Monday, 16 January 2017

Aztec Gold: The History And Science Of Popcorn

Popcorn is a truly ancient snack. Archaeologists have uncovered popcorn kernels that are 4,000 years old. They were so well-preserved, they could still pop. Corn, and specifically popcorn, helped lay the foundations for the Aztec empire.

When you have a highly productive crop like corn, it makes the rise of higher civilizations possible.
The oldest popcorn ever found was discovered in the "Bat Cave" of central New Mexico. It is thought to be about 5,600 years old. Sometimes, conditions can preserve ancient popcorn so perfectly that it still looks fluffy and white when the dust is blown off of it. In a cave in southern Utah, researchers found surprisingly fresh-looking 1,000-year-old popcorn.
Europeans learned about popcorn from Native Americans. When Cortes invaded Mexico, and when Columbus arrived in the West Indies, each saw natives eating popcorn. Native Americans brought a bag of popped corn to the first Thanksgiving.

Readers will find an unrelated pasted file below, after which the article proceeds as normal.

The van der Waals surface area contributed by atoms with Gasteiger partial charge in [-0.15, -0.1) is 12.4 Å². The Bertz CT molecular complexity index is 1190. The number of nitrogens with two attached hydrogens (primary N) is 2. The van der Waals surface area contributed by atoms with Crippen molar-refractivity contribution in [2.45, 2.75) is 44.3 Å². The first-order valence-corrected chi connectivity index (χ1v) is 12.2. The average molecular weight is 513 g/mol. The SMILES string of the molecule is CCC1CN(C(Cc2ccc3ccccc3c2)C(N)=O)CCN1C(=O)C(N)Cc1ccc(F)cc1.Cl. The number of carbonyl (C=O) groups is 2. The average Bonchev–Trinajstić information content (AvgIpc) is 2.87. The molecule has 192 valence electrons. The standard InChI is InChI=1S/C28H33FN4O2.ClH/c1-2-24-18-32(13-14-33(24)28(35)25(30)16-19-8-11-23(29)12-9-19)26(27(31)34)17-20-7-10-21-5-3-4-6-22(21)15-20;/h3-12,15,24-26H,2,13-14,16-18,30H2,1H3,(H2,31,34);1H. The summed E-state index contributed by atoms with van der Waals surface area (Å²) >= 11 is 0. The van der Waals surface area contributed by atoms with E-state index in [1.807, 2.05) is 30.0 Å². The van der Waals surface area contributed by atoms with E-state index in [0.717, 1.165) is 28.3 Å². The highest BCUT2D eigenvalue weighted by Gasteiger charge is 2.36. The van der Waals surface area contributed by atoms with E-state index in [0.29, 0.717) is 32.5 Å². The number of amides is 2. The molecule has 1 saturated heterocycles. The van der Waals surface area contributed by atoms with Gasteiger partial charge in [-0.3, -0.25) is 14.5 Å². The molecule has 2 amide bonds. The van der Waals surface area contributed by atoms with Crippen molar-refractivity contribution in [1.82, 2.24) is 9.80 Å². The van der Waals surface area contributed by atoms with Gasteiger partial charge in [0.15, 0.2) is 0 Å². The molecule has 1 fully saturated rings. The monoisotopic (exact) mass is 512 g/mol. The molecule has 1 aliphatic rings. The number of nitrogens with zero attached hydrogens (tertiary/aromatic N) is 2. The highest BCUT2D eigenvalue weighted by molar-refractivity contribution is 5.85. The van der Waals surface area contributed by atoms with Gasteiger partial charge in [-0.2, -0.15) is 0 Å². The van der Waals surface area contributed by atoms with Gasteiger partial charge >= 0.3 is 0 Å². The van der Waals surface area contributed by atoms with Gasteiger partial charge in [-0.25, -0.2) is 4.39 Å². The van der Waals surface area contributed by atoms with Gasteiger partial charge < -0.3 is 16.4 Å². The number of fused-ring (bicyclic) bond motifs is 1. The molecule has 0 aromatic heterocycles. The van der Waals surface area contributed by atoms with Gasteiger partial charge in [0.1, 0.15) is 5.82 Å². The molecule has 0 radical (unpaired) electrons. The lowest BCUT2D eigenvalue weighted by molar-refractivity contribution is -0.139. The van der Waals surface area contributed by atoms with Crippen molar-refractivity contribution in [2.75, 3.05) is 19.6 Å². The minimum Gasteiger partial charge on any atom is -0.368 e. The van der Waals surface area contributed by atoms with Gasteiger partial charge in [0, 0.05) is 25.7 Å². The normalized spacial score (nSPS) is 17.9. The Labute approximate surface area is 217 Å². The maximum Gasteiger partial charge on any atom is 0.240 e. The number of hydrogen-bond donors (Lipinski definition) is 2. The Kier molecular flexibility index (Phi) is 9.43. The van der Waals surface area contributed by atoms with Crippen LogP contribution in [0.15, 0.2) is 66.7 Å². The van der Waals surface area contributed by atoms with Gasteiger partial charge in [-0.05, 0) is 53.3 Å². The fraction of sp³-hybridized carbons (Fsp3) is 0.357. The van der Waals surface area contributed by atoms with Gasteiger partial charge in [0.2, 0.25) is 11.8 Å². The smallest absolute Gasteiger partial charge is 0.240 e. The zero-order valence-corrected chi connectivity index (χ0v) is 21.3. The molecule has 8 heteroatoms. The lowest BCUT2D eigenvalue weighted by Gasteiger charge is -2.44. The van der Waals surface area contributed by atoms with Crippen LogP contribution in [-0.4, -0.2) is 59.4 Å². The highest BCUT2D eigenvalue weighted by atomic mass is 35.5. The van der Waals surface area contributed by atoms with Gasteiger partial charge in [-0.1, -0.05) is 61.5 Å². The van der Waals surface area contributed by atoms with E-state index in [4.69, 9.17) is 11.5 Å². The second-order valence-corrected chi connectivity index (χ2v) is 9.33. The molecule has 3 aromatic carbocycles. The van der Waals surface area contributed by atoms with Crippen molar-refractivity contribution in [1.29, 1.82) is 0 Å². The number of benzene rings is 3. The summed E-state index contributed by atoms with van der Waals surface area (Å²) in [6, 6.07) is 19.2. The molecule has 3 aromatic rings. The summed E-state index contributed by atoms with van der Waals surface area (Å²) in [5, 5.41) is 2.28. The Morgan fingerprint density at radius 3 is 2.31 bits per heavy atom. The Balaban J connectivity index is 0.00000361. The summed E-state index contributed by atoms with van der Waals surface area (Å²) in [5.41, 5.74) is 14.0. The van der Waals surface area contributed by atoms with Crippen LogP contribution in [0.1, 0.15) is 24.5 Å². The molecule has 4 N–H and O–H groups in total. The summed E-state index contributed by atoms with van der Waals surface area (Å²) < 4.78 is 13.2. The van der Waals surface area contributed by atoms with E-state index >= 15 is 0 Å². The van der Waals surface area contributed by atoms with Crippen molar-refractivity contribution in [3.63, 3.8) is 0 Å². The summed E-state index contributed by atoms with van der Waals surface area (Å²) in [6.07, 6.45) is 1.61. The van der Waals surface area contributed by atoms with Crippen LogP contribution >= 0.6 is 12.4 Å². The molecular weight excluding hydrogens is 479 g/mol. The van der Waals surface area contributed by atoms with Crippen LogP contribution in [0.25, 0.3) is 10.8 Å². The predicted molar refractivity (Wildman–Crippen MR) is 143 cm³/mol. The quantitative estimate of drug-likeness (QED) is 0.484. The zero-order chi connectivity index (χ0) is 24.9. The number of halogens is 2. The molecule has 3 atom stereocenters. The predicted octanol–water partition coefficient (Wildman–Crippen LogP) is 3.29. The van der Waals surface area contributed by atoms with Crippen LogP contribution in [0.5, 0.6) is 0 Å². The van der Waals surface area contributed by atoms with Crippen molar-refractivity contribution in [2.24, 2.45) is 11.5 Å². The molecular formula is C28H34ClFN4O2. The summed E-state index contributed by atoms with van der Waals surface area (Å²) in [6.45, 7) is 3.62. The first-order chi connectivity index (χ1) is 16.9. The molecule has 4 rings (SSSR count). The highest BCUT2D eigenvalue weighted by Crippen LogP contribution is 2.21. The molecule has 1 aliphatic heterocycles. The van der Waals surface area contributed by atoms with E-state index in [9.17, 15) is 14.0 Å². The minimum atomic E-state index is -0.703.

A common way to eat popcorn at that time was to hold an oiled ear on a stick over the fire, then chew the popped kernels off it. Natives throughout the Americas also made a popcorn beer. Some made popcorn soup.
After the Spanish invaded, popcorn spread around the world, and soon people began to figure out how popcorn actually works. The rock-hard kernel — the thing that makes popcorn impossible to eat raw — is the key.

"It acts as a pressure cooker," says a food scientist. The durable kernel keeps water and starch sealed inside. When a kernel is heated, the starch liquefies and the pressure builds until the seed coat breaks. A popcorn kernel is actually a seed. Like other seeds, inside it has a tiny plant embryo. The embryo is surrounded by soft, starchy material that would give the embryo energy for growing into a plant.

The ideal popcorn kernel contains about 14 percent moisture. If the popcorn is too much drier, it will not pop.